You Eat What You Are

Once the Jewish people crossed the Red Sea, one would think their troubles were in the rear-view mirror. And yet, immediately after their salvation, they ran into another problem: they had no water. To make matters worse, when they finally did find water on the fourth day, it was bitter and unsatisfying. It seems as if the Jewish people can’t catch a break!


If we look at the verse a little closer, however, we notice a strange ambiguity which may show that it wasn’t just ‘their luck’: “They came to Marah, but they could not drink the water of Marah because they were bitter” (15:23). What we see is that the verse doesn’t specify that the water was bitter, necessarily, but simply that “they were bitter”. Additionally, it seems somewhat peculiar to call water a “they” and not an “it”. The Ba’al Shem Tov (among others) therefore explains, that in reality the verse wasn’t referring to the water as bitter, but to the people and their attitude. This is perhaps reflected in what the Jewish people said to Moshe even after all of the plagues and miracles G-d provided them: “let us go back to Egypt and work for them” (14:12).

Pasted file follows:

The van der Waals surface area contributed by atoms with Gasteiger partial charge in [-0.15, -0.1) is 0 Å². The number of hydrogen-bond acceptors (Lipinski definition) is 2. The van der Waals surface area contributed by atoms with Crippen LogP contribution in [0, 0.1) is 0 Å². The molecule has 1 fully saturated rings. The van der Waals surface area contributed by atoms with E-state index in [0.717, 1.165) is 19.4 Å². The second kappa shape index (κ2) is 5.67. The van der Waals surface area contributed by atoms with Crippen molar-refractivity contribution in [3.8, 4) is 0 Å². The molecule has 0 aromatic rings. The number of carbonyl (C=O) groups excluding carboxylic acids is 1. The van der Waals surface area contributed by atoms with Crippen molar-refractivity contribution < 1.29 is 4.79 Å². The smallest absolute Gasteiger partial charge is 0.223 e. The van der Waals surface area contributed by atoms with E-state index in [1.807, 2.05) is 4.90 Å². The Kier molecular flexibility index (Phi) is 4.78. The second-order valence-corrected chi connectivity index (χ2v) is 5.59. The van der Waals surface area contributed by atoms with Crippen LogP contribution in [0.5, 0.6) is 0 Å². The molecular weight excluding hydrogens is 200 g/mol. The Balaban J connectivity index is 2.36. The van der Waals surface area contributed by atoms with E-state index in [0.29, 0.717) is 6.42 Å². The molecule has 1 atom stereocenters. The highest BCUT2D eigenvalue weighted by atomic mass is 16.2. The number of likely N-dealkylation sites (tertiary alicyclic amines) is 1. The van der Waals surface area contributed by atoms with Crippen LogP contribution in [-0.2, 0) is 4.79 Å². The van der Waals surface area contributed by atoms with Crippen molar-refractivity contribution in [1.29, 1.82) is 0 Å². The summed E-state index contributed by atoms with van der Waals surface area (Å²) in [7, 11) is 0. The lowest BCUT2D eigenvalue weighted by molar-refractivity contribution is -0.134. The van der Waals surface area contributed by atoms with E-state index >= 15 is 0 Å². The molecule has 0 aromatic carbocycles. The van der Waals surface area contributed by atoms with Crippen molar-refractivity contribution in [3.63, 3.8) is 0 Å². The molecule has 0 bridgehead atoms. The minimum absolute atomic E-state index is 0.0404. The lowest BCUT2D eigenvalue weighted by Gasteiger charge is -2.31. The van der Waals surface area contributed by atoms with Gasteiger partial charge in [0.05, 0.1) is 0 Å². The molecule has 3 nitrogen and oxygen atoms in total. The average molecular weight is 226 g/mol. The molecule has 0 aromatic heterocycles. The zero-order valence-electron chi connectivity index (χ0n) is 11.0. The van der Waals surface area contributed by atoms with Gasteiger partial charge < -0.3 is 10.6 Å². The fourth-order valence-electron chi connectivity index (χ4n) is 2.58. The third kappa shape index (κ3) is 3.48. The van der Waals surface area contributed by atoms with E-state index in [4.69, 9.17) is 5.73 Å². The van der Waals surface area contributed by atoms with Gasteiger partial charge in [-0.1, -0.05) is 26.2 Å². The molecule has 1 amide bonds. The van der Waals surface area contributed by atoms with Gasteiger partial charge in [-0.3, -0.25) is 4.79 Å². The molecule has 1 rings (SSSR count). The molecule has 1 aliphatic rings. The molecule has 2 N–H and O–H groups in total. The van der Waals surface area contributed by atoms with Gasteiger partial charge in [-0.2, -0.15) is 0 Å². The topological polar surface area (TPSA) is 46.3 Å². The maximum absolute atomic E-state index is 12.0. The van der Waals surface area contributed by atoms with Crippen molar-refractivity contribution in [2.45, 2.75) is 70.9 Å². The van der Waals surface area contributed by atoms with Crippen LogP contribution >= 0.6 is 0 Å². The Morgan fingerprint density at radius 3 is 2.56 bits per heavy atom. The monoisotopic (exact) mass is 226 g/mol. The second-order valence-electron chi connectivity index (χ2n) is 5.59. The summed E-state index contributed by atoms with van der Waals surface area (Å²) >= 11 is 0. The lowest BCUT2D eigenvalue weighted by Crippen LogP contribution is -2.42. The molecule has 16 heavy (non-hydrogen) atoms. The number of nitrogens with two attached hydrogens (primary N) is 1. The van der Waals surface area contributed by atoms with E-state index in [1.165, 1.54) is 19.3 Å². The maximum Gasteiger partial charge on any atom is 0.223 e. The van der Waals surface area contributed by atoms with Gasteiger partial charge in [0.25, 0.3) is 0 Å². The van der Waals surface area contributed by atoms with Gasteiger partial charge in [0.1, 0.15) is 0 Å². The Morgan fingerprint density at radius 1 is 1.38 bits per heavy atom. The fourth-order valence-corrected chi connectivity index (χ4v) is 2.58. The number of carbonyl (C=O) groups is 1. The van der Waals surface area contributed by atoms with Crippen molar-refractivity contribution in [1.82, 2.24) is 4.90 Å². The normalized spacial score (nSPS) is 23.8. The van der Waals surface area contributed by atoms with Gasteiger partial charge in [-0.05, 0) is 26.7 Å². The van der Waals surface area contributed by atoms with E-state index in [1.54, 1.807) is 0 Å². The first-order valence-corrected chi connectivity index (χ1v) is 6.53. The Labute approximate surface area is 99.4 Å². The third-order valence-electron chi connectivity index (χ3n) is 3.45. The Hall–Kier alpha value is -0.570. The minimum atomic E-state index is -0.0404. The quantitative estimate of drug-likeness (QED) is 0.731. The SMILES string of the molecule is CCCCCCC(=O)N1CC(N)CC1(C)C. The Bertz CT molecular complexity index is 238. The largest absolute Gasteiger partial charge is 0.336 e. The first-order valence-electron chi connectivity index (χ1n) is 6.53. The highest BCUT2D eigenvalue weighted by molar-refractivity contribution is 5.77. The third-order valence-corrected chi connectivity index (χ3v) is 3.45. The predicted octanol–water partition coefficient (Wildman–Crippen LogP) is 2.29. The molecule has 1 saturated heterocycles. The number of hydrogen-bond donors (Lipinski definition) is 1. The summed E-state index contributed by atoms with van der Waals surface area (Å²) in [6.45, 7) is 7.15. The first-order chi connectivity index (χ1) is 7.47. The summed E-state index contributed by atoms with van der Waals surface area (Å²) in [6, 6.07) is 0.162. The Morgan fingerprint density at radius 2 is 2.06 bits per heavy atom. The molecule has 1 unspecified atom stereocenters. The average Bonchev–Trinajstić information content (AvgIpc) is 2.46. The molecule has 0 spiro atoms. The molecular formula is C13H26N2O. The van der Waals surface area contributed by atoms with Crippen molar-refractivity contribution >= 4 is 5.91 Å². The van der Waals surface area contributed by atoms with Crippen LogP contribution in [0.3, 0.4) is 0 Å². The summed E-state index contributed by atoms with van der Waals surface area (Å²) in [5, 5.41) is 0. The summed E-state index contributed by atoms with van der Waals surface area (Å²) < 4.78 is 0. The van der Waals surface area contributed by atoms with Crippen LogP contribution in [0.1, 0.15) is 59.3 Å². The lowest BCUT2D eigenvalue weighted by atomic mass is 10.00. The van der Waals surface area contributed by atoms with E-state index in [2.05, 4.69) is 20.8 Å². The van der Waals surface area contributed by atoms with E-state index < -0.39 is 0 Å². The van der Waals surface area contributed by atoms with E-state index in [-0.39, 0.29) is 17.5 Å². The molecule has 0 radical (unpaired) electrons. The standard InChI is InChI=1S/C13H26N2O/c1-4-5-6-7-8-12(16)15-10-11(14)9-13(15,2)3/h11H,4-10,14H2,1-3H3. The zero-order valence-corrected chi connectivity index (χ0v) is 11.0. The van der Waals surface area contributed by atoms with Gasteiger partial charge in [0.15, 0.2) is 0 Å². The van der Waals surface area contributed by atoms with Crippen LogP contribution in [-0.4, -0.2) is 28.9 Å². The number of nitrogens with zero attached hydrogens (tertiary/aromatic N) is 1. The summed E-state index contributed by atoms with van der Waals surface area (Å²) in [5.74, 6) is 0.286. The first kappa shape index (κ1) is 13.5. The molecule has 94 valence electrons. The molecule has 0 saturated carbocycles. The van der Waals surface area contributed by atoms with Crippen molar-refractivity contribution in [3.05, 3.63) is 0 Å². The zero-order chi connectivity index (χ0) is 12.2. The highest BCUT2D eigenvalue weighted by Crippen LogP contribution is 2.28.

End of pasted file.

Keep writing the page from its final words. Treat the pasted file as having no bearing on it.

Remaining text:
In this way we notice how while it is certainly true that the Jewish people were tested in the desert, they weren’t entirely innocent. Perhaps their own attitude was making like more difficult.

Oftentimes we go through our days criticizing: our job, the world, even our closest friends. But at the same time, we seem to only entertain how everyone, or everything, else is at fault. Many times the problems we see in others is a projection we create through our own bitterness: We’re in a bad mood and have less patience, yet we blame the colleague/computer/spouse for their being too slow; We didn’t get enough sleep and can’t focus, yet we blame our children for not doing their homework properly. Perhaps the water they were given was just fine, the problem was within. Before finding fault outside of ourselves, it’s important to dotwo things: 1) Look at what we can improve on the inside, and 2) to keep a positive attitude. Depending on our mood, even our food will taste that much better.